I’ll just check one more time. Maybe there’s something I missed the first time around….

No, the cupboard’s empty. What am I going to do? There was nothing yesterday either. Or the day before that.

I can’t stand this pain inside any longer. Drinking lots of water isn’t helping. I need help. What if they say I don’t deserve help?  Must try. Surely someone cares?

Wrap up warm, it’s cold out there. At least it’s not raining today.

Feel so lightheaded walking, but got no money for bus fare. Look at all the lucky so-and-so’s on the bus. They don’t know what it’s like to be me.

Here’s the office. Deep breath. Stand in line. Endless waiting. Legs are trembling. That kiddy’s got a bag of sweets. My mouth’s watering. Look away. Can’t snatch from a child. My eyes are burning. I can’t stand this. I’m nothing…

Number 374. That’s me.

‘I’ve got no money.’

‘It’s not my fault I got sanctioned. I was late for my appointment because the bus didn’t turn up. Now my money’s stopped because I’ve been sanctioned. There’s no food in the house. I haven’t eaten in three days.’

‘A referral form? Thank you so much.’

I walk across the city centre, clutching a referral form. Will this church really help?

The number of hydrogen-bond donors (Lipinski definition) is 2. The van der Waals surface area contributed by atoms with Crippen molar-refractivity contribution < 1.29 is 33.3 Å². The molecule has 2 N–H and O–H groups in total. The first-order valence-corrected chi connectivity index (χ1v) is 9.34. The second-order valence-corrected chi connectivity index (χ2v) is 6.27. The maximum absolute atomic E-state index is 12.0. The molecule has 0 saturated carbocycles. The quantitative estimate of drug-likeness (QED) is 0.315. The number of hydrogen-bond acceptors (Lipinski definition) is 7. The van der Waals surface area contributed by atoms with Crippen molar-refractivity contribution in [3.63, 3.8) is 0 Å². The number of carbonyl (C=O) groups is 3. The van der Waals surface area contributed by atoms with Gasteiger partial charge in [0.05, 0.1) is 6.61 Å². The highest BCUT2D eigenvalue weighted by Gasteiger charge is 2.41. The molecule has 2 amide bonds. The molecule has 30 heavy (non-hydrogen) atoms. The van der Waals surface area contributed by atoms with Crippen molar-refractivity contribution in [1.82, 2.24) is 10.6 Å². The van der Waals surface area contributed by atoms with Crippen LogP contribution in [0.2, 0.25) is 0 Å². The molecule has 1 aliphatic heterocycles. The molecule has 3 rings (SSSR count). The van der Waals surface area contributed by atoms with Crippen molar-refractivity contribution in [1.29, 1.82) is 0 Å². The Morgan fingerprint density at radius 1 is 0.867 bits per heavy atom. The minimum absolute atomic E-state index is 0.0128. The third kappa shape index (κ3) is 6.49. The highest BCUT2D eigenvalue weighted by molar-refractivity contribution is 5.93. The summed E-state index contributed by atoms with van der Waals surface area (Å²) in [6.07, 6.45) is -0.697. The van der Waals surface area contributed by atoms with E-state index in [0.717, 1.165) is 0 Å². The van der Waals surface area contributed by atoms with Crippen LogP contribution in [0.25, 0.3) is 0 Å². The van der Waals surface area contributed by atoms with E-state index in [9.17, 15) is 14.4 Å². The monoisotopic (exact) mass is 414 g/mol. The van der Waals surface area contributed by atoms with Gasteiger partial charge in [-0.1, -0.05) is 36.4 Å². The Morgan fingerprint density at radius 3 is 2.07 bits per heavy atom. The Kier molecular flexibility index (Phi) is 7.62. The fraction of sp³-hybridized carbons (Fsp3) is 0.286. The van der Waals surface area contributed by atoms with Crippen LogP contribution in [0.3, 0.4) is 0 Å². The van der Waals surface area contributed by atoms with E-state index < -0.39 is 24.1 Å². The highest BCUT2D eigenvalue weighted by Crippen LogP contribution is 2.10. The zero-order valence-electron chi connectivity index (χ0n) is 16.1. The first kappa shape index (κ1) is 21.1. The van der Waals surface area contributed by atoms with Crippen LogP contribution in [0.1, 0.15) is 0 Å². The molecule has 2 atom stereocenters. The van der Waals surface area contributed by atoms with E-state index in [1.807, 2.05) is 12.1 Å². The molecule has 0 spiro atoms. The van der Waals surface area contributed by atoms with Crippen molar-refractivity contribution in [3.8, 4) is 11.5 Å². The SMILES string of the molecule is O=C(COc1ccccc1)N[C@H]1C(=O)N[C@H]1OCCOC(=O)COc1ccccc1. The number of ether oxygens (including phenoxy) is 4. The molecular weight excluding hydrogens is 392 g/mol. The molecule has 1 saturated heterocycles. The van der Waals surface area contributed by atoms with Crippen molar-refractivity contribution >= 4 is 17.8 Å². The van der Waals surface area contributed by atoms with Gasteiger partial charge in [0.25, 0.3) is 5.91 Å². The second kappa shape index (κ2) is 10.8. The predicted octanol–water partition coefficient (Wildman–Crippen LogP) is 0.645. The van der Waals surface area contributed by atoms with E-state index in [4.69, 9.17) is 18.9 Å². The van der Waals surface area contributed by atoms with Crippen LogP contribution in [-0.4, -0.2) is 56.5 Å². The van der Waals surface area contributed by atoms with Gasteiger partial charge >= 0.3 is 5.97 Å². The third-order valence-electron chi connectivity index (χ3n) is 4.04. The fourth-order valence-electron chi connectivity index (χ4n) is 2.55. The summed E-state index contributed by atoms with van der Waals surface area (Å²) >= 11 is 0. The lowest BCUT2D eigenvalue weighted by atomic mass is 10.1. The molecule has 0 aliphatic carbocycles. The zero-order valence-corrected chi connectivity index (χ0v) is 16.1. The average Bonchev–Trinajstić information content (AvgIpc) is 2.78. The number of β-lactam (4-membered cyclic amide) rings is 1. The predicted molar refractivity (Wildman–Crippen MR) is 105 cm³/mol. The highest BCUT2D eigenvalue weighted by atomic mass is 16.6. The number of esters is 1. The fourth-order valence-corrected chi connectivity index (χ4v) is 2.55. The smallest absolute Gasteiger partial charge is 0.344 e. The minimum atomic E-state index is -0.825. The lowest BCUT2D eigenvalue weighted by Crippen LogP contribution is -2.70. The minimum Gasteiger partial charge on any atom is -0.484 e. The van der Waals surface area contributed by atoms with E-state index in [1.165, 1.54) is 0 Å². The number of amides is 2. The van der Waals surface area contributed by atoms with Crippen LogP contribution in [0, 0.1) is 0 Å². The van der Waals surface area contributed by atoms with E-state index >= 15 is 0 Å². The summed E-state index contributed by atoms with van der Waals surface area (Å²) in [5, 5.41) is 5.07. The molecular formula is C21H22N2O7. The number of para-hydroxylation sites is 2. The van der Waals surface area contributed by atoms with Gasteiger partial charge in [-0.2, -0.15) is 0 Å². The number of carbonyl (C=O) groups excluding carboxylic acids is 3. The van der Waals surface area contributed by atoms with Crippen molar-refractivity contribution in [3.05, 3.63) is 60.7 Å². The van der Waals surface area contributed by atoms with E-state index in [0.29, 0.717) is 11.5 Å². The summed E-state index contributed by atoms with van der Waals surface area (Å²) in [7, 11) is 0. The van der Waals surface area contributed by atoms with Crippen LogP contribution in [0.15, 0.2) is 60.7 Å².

Oh, here it is.

Deep breath, here goes.

I walk in, head down, and hold out my form to the smiling person on the desk.

‘Hello! And your name is… Angela. Hi Angela, this is Christine. If you’d like to follow her inside, she’ll give you a cup of tea while we make up your food parcel.’

I risk a glance at Christine. She has a friendly smile on her face and she’s looking right at me.

‘Hi Angela. Welcome! Come and have a seat. Would you like tea or coffee? And we have toast if you’d like it.’

I can see other people sitting at small white tables eating toast and drinking from mugs, chatting with helpers wearing name badges. It’s warm in here and the smell of toast is making my mouth fill with water. I swallow hard.

‘Tea please.’ I whisper.

‘And how many slices of toast? We’ve got strawberry jam.’

Christine is smiling at me.

‘Two please.’

Before I know it, I’m sat at a table eating and drinking. I’m warm. Christine is so nice and friendly that I find myself pouring out everything that’s been crowding in on me for weeks: losing my job because of cancer, having my gas cut off, not being able to afford having the electric heater on, getting sanctioned, having no food in the cupboards. I cry, but that’s okay. Christine is ready with some tissues.

Before I go, she offers to pray with me. I nod. I need all the help I can get. She lays a hand on my arm and tells God about me, asking Him to help me. She talks to Him like He’s her Dad. It’s nice.

When I leave, I have a big bag full of food in my hand and a comfortable, solid sort of feeling in my stomach. The pain has gone. I feel like I’ve made a friend. I’m not hungry any more.